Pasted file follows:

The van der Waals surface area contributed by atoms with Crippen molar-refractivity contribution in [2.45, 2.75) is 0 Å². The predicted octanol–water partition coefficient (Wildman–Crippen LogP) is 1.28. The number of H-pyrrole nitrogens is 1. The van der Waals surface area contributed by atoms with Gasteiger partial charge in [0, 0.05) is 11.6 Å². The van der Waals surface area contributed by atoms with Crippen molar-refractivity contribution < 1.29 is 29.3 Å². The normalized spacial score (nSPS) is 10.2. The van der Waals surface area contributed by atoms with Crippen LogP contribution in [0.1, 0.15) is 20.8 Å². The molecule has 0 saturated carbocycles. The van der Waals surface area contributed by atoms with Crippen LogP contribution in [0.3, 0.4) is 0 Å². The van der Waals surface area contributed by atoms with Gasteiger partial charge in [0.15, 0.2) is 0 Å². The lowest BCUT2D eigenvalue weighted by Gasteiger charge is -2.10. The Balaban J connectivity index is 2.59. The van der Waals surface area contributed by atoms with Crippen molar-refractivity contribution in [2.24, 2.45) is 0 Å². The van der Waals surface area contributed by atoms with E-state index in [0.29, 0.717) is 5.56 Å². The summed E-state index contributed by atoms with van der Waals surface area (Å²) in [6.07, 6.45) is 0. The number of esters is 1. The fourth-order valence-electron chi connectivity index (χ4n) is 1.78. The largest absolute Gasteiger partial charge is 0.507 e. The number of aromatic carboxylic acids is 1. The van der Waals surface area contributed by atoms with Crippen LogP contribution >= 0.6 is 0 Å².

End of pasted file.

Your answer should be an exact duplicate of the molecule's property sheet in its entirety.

The van der Waals surface area contributed by atoms with Crippen molar-refractivity contribution in [2.45, 2.75) is 0 Å². The predicted octanol–water partition coefficient (Wildman–Crippen LogP) is 1.28. The number of H-pyrrole nitrogens is 1. The van der Waals surface area contributed by atoms with Gasteiger partial charge in [0, 0.05) is 11.6 Å². The van der Waals surface area contributed by atoms with Crippen molar-refractivity contribution < 1.29 is 29.3 Å². The normalized spacial score (nSPS) is 10.2. The van der Waals surface area contributed by atoms with Crippen LogP contribution in [0.1, 0.15) is 20.8 Å². The molecule has 0 saturated carbocycles. The van der Waals surface area contributed by atoms with Crippen LogP contribution in [0.3, 0.4) is 0 Å². The van der Waals surface area contributed by atoms with Gasteiger partial charge in [0.15, 0.2) is 0 Å². The lowest BCUT2D eigenvalue weighted by Gasteiger charge is -2.10. The Balaban J connectivity index is 2.59. The van der Waals surface area contributed by atoms with Crippen molar-refractivity contribution in [2.24, 2.45) is 0 Å². The van der Waals surface area contributed by atoms with E-state index in [0.29, 0.717) is 5.56 Å². The summed E-state index contributed by atoms with van der Waals surface area (Å²) in [6.07, 6.45) is 0. The number of esters is 1. The fourth-order valence-electron chi connectivity index (χ4n) is 1.78. The largest absolute Gasteiger partial charge is 0.507 e. The number of aromatic carboxylic acids is 1. The van der Waals surface area contributed by atoms with Crippen LogP contribution >= 0.6 is 0 Å².